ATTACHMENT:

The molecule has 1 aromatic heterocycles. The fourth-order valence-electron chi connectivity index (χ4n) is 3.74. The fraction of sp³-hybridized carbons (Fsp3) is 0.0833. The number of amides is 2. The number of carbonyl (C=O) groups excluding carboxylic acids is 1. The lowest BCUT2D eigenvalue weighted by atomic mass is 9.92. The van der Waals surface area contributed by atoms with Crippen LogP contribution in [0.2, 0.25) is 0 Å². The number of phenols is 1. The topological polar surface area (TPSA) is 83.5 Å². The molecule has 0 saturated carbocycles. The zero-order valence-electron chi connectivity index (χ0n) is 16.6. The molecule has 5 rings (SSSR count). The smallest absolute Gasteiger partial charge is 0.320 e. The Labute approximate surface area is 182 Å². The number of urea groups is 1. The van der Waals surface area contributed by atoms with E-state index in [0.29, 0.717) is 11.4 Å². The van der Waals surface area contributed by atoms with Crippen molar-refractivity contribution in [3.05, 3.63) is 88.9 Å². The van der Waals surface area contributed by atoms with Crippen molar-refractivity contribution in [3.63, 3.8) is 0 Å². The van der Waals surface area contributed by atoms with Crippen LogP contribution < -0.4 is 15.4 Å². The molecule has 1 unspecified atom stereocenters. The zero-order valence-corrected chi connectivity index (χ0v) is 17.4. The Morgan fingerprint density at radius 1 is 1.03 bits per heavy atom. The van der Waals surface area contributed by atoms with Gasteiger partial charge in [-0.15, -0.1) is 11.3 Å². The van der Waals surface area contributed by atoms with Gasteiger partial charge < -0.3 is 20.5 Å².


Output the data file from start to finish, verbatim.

The molecule has 1 aromatic heterocycles. The fourth-order valence-electron chi connectivity index (χ4n) is 3.74. The fraction of sp³-hybridized carbons (Fsp3) is 0.0833. The number of amides is 2. The number of carbonyl (C=O) groups excluding carboxylic acids is 1. The lowest BCUT2D eigenvalue weighted by atomic mass is 9.92. The van der Waals surface area contributed by atoms with Crippen LogP contribution in [0.2, 0.25) is 0 Å². The number of phenols is 1. The topological polar surface area (TPSA) is 83.5 Å². The molecule has 0 saturated carbocycles. The zero-order valence-electron chi connectivity index (χ0n) is 16.6. The molecule has 5 rings (SSSR count). The smallest absolute Gasteiger partial charge is 0.320 e. The Labute approximate surface area is 182 Å². The number of urea groups is 1. The van der Waals surface area contributed by atoms with E-state index in [0.29, 0.717) is 11.4 Å². The van der Waals surface area contributed by atoms with Crippen molar-refractivity contribution in [3.05, 3.63) is 88.9 Å². The van der Waals surface area contributed by atoms with Crippen molar-refractivity contribution in [3.63, 3.8) is 0 Å². The van der Waals surface area contributed by atoms with Crippen LogP contribution < -0.4 is 15.4 Å². The molecule has 1 unspecified atom stereocenters. The zero-order valence-corrected chi connectivity index (χ0v) is 17.4. The Morgan fingerprint density at radius 1 is 1.03 bits per heavy atom. The van der Waals surface area contributed by atoms with Gasteiger partial charge in [-0.15, -0.1) is 11.3 Å². The van der Waals surface area contributed by atoms with Gasteiger partial charge < -0.3 is 20.5 Å².